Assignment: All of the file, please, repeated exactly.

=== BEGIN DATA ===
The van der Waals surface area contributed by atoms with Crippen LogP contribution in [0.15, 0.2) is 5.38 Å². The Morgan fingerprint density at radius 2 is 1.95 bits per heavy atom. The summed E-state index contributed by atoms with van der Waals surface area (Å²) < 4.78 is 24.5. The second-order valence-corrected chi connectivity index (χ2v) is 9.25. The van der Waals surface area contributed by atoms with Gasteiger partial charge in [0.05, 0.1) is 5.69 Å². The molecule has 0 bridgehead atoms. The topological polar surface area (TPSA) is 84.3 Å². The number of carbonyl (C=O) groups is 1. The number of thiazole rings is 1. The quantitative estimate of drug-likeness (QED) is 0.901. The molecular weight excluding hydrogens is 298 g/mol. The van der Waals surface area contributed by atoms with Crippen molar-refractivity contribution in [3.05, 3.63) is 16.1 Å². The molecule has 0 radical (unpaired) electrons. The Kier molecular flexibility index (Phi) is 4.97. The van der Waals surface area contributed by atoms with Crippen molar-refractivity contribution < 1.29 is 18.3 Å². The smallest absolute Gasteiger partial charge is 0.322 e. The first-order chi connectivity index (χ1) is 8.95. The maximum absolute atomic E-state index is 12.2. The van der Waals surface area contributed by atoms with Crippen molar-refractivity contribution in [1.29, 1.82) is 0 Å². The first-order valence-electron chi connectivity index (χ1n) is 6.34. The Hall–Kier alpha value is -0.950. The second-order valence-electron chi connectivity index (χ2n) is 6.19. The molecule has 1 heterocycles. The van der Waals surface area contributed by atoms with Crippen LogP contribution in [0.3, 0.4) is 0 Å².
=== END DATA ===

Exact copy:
The van der Waals surface area contributed by atoms with Crippen LogP contribution in [0.15, 0.2) is 5.38 Å². The Morgan fingerprint density at radius 2 is 1.95 bits per heavy atom. The summed E-state index contributed by atoms with van der Waals surface area (Å²) < 4.78 is 24.5. The second-order valence-corrected chi connectivity index (χ2v) is 9.25. The van der Waals surface area contributed by atoms with Gasteiger partial charge in [0.05, 0.1) is 5.69 Å². The molecule has 0 bridgehead atoms. The topological polar surface area (TPSA) is 84.3 Å². The number of carbonyl (C=O) groups is 1. The number of thiazole rings is 1. The quantitative estimate of drug-likeness (QED) is 0.901. The molecular weight excluding hydrogens is 298 g/mol. The van der Waals surface area contributed by atoms with Crippen molar-refractivity contribution in [3.05, 3.63) is 16.1 Å². The molecule has 0 radical (unpaired) electrons. The Kier molecular flexibility index (Phi) is 4.97. The van der Waals surface area contributed by atoms with Crippen molar-refractivity contribution < 1.29 is 18.3 Å². The smallest absolute Gasteiger partial charge is 0.322 e. The first-order chi connectivity index (χ1) is 8.95. The maximum absolute atomic E-state index is 12.2. The van der Waals surface area contributed by atoms with Crippen molar-refractivity contribution in [1.29, 1.82) is 0 Å². The first-order valence-electron chi connectivity index (χ1n) is 6.34. The Hall–Kier alpha value is -0.950. The second-order valence-electron chi connectivity index (χ2n) is 6.19. The molecule has 1 heterocycles. The van der Waals surface area contributed by atoms with Crippen LogP contribution in [0.3, 0.4) is 0 Å².